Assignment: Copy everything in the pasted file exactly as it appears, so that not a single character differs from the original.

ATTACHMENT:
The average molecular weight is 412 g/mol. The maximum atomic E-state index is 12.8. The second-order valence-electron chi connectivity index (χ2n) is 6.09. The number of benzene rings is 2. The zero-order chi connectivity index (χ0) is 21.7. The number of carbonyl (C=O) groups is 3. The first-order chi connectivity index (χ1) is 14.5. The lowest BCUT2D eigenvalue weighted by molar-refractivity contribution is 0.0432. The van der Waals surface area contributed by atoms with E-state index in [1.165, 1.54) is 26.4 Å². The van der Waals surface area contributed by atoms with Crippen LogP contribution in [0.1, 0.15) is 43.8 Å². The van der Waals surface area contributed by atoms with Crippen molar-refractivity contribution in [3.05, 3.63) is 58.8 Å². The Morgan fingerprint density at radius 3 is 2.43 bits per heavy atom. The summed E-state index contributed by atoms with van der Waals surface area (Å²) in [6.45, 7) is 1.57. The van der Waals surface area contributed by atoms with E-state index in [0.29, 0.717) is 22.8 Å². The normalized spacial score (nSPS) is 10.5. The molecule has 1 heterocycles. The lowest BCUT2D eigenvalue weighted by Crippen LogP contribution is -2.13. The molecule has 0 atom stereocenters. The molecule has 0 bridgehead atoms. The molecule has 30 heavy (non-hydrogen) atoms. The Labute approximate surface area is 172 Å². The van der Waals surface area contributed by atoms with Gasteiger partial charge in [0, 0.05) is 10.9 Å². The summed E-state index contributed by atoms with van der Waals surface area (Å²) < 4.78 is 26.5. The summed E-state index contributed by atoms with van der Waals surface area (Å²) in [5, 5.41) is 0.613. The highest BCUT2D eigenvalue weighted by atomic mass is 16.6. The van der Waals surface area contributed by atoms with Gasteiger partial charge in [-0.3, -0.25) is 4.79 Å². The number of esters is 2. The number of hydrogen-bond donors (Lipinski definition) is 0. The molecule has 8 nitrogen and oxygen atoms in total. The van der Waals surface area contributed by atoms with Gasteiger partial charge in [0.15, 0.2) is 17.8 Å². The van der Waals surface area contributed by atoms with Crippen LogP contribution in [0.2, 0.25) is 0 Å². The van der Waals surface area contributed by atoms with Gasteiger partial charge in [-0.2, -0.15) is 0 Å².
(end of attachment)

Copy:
The average molecular weight is 412 g/mol. The maximum atomic E-state index is 12.8. The second-order valence-electron chi connectivity index (χ2n) is 6.09. The number of benzene rings is 2. The zero-order chi connectivity index (χ0) is 21.7. The number of carbonyl (C=O) groups is 3. The first-order chi connectivity index (χ1) is 14.5. The lowest BCUT2D eigenvalue weighted by molar-refractivity contribution is 0.0432. The van der Waals surface area contributed by atoms with E-state index in [1.165, 1.54) is 26.4 Å². The van der Waals surface area contributed by atoms with Crippen LogP contribution in [0.1, 0.15) is 43.8 Å². The van der Waals surface area contributed by atoms with Crippen molar-refractivity contribution in [3.05, 3.63) is 58.8 Å². The Morgan fingerprint density at radius 3 is 2.43 bits per heavy atom. The summed E-state index contributed by atoms with van der Waals surface area (Å²) in [6.45, 7) is 1.57. The van der Waals surface area contributed by atoms with E-state index in [0.29, 0.717) is 22.8 Å². The normalized spacial score (nSPS) is 10.5. The molecule has 1 heterocycles. The lowest BCUT2D eigenvalue weighted by Crippen LogP contribution is -2.13. The molecule has 0 atom stereocenters. The molecule has 0 bridgehead atoms. The molecule has 30 heavy (non-hydrogen) atoms. The Labute approximate surface area is 172 Å². The van der Waals surface area contributed by atoms with Gasteiger partial charge in [0, 0.05) is 10.9 Å². The summed E-state index contributed by atoms with van der Waals surface area (Å²) < 4.78 is 26.5. The summed E-state index contributed by atoms with van der Waals surface area (Å²) in [5, 5.41) is 0.613. The highest BCUT2D eigenvalue weighted by atomic mass is 16.6. The van der Waals surface area contributed by atoms with Gasteiger partial charge in [-0.3, -0.25) is 4.79 Å². The number of esters is 2. The number of hydrogen-bond donors (Lipinski definition) is 0. The molecule has 8 nitrogen and oxygen atoms in total. The van der Waals surface area contributed by atoms with Gasteiger partial charge in [0.15, 0.2) is 17.8 Å². The van der Waals surface area contributed by atoms with Crippen LogP contribution in [0.2, 0.25) is 0 Å². The van der Waals surface area contributed by atoms with Gasteiger partial charge in [-0.2, -0.15) is 0 Å².